Several years ago, home prices were surging, lending guidelines were fairly loose and people wanted to buy.  As quickly as possible.  Those who weren’t buying were taking advantage of favorable interest rates and climbing equity position to refinance and get cash out.

Pre-payment Penalty or Early Repayment Charge

During this record-setting time, a number of the mortgages being placed had clauses imposing a pre-payment penalty, or early repayment charge.    Essentially, if a borrower were to pay off their loan before a specific time period had passed—5 or 7 years, for instance—they would have to pay a specific dollar amount or a percentage of their loan in addition to the amount owed.

Why would people agree to a prepayment penalty?  For a number of reasons.  For those with bumps in their credit history, it could be the only way they could get a loan.  For others, it could mean a lower interest rate or better terms.

Is a Pre-payment Penalty Worthwhile?

The question is, if your mortgage has one, is it worth paying a prepayment penalty to refinance?  Especially now that rates are at historic lows?

First of all, you need to know exactly what kind of prepayment penalty you have on your loan and how much you’d have to pay if you were to pay it off.   The information is included in your mortgage documents; however, one of the fastest ways to find out what you’d have to pay right now is to request a payoff statement from your lender.    You may have to pay a fee for this service, but it will give you much of the information you might need.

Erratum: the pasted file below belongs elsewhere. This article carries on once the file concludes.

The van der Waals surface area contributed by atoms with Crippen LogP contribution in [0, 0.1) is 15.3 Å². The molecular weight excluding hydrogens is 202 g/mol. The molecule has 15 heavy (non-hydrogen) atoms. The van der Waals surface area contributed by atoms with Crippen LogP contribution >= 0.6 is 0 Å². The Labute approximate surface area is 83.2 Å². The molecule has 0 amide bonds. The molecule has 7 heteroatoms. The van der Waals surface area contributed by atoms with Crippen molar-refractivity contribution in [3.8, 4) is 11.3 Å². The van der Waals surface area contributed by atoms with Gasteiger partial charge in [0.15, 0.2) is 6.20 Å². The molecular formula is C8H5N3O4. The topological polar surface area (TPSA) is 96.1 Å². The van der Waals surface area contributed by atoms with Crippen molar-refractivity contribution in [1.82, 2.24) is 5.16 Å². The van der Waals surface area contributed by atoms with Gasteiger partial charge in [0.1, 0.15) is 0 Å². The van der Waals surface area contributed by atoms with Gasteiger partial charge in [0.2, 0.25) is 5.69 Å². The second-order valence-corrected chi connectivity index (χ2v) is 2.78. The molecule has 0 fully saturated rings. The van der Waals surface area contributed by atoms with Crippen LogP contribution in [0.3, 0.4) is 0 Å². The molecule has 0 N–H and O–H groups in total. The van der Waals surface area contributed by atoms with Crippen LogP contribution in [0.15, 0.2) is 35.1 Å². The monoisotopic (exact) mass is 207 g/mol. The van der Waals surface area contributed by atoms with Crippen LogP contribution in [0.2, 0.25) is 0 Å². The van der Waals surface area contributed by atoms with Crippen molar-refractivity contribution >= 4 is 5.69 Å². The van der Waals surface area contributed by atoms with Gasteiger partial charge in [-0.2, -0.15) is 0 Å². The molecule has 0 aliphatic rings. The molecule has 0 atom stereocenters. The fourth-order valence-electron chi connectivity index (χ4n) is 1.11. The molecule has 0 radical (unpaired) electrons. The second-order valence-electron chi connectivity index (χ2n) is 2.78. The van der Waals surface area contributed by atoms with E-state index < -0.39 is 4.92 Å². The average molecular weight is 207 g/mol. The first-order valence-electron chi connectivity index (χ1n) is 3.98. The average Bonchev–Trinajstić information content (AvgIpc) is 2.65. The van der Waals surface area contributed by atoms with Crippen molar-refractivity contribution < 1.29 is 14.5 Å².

Get Out Your Calculator

Once you have the information in hand, it’s time to get out a calculator and do some figuring.   If you are lowering your interest rate a full percentage point or more, the long-term implications are significant: thousands (and possibly tens of thousands) of dollars over the term of your loan amount.    But there might be shorter-term benefits as well.

Suppose, for instance, that you have to pay a $4,000 prepayment penalty in order to refinance.  Doing so takes you from a 6% loan to a 4.5% loan and your new loan payment is $250 a month less.  You’ll have broken even on the prepayment penalty in just one year.

Of course, deciding whether it is worth paying a prepayment penalty to refinance is dependent on other factors as well, including your long term goals (paying off your loan early versus saving money monthly), how long you’ll be in the home, and whether or not you have an ARM loan with a balloon payment that may ultimately cost you more.

The prepayment penalty answer will vary by borrower and by situation, but especially with the favorable rates we’ve been seeing, it’s a question you should be asking.

Pin It on Pinterest

Share This